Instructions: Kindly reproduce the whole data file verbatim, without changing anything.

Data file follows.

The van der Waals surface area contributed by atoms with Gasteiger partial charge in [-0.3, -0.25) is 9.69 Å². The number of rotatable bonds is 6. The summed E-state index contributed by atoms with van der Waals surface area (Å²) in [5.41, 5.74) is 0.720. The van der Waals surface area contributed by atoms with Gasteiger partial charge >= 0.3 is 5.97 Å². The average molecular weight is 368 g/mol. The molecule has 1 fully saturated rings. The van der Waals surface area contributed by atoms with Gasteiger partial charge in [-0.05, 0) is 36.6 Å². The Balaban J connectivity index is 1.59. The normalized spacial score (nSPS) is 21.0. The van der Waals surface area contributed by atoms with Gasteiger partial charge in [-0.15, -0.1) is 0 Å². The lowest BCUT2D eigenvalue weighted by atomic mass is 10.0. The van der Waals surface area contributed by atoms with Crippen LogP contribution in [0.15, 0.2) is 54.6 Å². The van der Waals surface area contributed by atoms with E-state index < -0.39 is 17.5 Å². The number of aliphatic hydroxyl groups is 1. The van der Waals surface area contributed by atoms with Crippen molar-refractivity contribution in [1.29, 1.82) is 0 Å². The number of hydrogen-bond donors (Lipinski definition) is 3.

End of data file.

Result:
The van der Waals surface area contributed by atoms with Gasteiger partial charge in [-0.3, -0.25) is 9.69 Å². The number of rotatable bonds is 6. The summed E-state index contributed by atoms with van der Waals surface area (Å²) in [5.41, 5.74) is 0.720. The van der Waals surface area contributed by atoms with Gasteiger partial charge >= 0.3 is 5.97 Å². The average molecular weight is 368 g/mol. The molecule has 1 fully saturated rings. The van der Waals surface area contributed by atoms with Gasteiger partial charge in [-0.05, 0) is 36.6 Å². The Balaban J connectivity index is 1.59. The normalized spacial score (nSPS) is 21.0. The van der Waals surface area contributed by atoms with Gasteiger partial charge in [-0.15, -0.1) is 0 Å². The lowest BCUT2D eigenvalue weighted by atomic mass is 10.0. The van der Waals surface area contributed by atoms with Crippen LogP contribution in [0.15, 0.2) is 54.6 Å². The van der Waals surface area contributed by atoms with E-state index < -0.39 is 17.5 Å². The number of aliphatic hydroxyl groups is 1. The van der Waals surface area contributed by atoms with Crippen molar-refractivity contribution in [1.29, 1.82) is 0 Å². The number of hydrogen-bond donors (Lipinski definition) is 3.